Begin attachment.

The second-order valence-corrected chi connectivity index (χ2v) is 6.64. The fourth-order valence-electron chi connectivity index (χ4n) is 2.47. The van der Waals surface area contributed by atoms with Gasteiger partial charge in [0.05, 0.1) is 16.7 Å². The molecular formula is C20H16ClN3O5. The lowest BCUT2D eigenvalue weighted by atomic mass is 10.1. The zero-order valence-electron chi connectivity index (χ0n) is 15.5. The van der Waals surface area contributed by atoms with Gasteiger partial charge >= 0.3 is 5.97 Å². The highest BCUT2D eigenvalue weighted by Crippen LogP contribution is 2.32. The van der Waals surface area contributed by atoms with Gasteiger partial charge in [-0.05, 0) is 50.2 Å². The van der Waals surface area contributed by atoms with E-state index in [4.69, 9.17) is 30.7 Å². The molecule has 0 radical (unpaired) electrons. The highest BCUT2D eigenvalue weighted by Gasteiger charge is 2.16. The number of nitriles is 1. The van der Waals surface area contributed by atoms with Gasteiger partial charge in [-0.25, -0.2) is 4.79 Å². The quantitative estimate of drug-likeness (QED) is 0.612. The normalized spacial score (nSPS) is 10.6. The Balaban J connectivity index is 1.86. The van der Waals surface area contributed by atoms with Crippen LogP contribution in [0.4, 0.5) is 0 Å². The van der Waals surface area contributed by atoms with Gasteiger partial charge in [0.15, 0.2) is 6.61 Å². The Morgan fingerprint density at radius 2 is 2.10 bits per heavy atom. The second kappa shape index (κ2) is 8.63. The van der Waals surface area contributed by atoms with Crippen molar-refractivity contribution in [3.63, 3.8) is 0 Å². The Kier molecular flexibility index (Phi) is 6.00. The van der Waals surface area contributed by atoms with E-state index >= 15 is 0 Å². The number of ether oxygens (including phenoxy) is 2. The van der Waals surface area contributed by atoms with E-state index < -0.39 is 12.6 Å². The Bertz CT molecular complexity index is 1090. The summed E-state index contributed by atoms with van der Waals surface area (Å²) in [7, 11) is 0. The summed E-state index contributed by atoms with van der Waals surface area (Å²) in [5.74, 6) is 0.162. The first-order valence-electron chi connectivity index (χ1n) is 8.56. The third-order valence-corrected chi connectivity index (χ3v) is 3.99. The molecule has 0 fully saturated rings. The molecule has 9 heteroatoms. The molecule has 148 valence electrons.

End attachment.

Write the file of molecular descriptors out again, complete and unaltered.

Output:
The second-order valence-corrected chi connectivity index (χ2v) is 6.64. The fourth-order valence-electron chi connectivity index (χ4n) is 2.47. The van der Waals surface area contributed by atoms with Gasteiger partial charge in [0.05, 0.1) is 16.7 Å². The molecular formula is C20H16ClN3O5. The lowest BCUT2D eigenvalue weighted by atomic mass is 10.1. The zero-order valence-electron chi connectivity index (χ0n) is 15.5. The van der Waals surface area contributed by atoms with Gasteiger partial charge >= 0.3 is 5.97 Å². The highest BCUT2D eigenvalue weighted by Crippen LogP contribution is 2.32. The van der Waals surface area contributed by atoms with Gasteiger partial charge in [-0.05, 0) is 50.2 Å². The van der Waals surface area contributed by atoms with E-state index in [4.69, 9.17) is 30.7 Å². The molecule has 0 radical (unpaired) electrons. The highest BCUT2D eigenvalue weighted by Gasteiger charge is 2.16. The number of nitriles is 1. The van der Waals surface area contributed by atoms with Gasteiger partial charge in [-0.25, -0.2) is 4.79 Å². The quantitative estimate of drug-likeness (QED) is 0.612. The normalized spacial score (nSPS) is 10.6. The Balaban J connectivity index is 1.86. The van der Waals surface area contributed by atoms with Crippen LogP contribution in [0.4, 0.5) is 0 Å². The van der Waals surface area contributed by atoms with Gasteiger partial charge in [0.15, 0.2) is 6.61 Å². The Morgan fingerprint density at radius 2 is 2.10 bits per heavy atom. The second kappa shape index (κ2) is 8.63. The van der Waals surface area contributed by atoms with Crippen molar-refractivity contribution in [3.63, 3.8) is 0 Å². The Kier molecular flexibility index (Phi) is 6.00. The van der Waals surface area contributed by atoms with E-state index >= 15 is 0 Å². The number of ether oxygens (including phenoxy) is 2. The van der Waals surface area contributed by atoms with E-state index < -0.39 is 12.6 Å². The Bertz CT molecular complexity index is 1090. The summed E-state index contributed by atoms with van der Waals surface area (Å²) in [7, 11) is 0. The summed E-state index contributed by atoms with van der Waals surface area (Å²) in [5.74, 6) is 0.162. The first-order valence-electron chi connectivity index (χ1n) is 8.56. The third-order valence-corrected chi connectivity index (χ3v) is 3.99. The molecule has 0 fully saturated rings. The molecule has 9 heteroatoms. The molecule has 148 valence electrons.